Moving from Mediator to Mentor

Help Couples to Have a Healthy Marriage without Being Their Mediator

My wife, Michelle, and I were new at teaching a class for couples in distress. We had just finished a session when Daniel and Maria called the church looking for help. There wasn’t a class available, but we agreed to meet with them.

They came to our house, sat down and we asked, “What brings you here?”

Maria said that were fighting all the time and could never agree about what to do. Last night, their son wasn’t doing his homework and Daniel wouldn’t help. Daniel defended himself and said that their son could figure it out by himself if he just took the time.

We listened and asked a few questions. We ended up helping them to compromise and agree on a dedicated homework time for their son and they would take turns helping him.

They left feeling that we helped them. We felt great about it and we agreed to see them again.

Next week, they came with a new fight with a different issue. This went on for a few sessions.

It seems like we were mediating conflict between them instead of teaching them how to change their conflict patterns. I look back on that experience and I realize that we weren’t really helping them very much. They came and complained and we would help them resolve their conflicts.

How do we move a couple forward to help them to resolve their own conflicts and not solve them ourselves?

How do we move from mediator to mentor?

Teach Healthy Marriage Concepts

Michelle and I started to realize that we needed to teach healthy marriage concepts, not just mediate their arguments.

I know that Daniel and Maria liked that we helped them to resolve their disagreements. Both of them found it helpful to talk to another couple. They found that arguments didn’t escalate when they were in front of us as much as when they were alone.

However, they weren’t learning to manage their own conflict.

What are the principles that every couple needs that actually work? That led us to develop key concepts that we include in our online course curriculum.

Use Conflict to Recognize Patterns

One of our key concepts is that our conflicts tend to form patterns. In other words, we usually fight the same way, regardless of the topic.

Now, when a couple comes to us with a specific topic that fight about, like parenting, we ask them about how their fight progresses. What pattern does it form? It’s usually helpful to pick out a disagreement that they recently had, but they aren’t still fighting about it. It’s a bit easier to for them to reflect on their pattern when they aren’t emotionally invested in it.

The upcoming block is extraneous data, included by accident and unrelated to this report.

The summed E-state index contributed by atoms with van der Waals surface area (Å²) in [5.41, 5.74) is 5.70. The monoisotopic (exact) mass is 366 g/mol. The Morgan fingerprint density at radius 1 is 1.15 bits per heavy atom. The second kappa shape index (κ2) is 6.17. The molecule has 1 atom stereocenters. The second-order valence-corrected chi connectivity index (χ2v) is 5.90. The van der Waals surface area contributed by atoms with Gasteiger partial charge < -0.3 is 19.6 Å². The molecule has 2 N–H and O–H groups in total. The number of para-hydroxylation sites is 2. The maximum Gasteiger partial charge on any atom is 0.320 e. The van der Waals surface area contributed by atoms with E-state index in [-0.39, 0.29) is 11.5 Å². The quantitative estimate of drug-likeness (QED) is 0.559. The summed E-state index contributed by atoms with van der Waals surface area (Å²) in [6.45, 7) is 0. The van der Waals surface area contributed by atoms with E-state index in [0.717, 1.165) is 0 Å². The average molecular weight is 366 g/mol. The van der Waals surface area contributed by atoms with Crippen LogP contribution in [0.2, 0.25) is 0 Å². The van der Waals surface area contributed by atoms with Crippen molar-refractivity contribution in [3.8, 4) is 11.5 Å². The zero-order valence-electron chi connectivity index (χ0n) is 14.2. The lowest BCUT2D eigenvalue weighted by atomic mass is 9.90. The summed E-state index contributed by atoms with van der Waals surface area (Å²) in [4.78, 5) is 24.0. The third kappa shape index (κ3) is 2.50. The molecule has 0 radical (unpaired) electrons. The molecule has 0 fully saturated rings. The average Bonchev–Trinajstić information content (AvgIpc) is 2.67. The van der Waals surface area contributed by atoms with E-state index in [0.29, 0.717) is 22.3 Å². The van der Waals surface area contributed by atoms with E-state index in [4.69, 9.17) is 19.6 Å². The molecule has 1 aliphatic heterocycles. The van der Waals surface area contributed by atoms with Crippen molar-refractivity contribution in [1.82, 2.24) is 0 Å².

We want the couple to recognize their poor conflict behaviors and to understand how their conflict works. For example, he criticizes, she defends, he criticizes, she dismisses, he walks out of the room.

When the couple can recognize their pattern, then they can start to make new choices. Instead of criticizing, perhaps trying to understand will work.

We use specific arguments as a way to recognize patterns and key concepts that work. We want the couple to understand what they can do to change their conflict patterns.

Let the Marriage Education Be Directive

One time, when I was just starting to work with couples, David came to me and told me that his marriage wasn’t going well. I quickly quoted Ephesians 5 and told him that husbands need to love their wives. David just as quickly fired back his wife needed to respect him.

When I jumped to being directive, or telling someone what to do, it didn’t go very well.

I love scripture. I believe that God has revealed Himself to us through the Bible. I also have come to see that there is a right time to offer advice or to quote scripture.

It takes relationship to be able to confront people effectively. They need to understand that you care for them and want the best for them. When you are working with someone that is hurting or if you don’t know them well, then I usually focus on building relationship before I become very confrontational.

I’ve found it to be more helpful to let the marriage education offer the confrontation. We always use marriage education now in combination with mentoring couples. That allows us to ask, “What did you think about the concept that criticism tears down a relationship?” This is much softer than, “Why do you criticize so much?”

Let the marriage education teach the tough principles so that you can focus on helping the couple to apply them.

Tips for Marriage Mentors:

  • Teach couples to solve their conflicts themselves – It’s much better to teach someone to have a healthier relationship than to mediate their arguments.
  • Help them to recognize conflict patterns – When a couple recognizes how their conflict pattern impacts their relationship, they work on changing the pattern.
  • Leverage Marriage Education – We always leverage marriage education. This allows us to talk about how to apply healthy concepts and principles.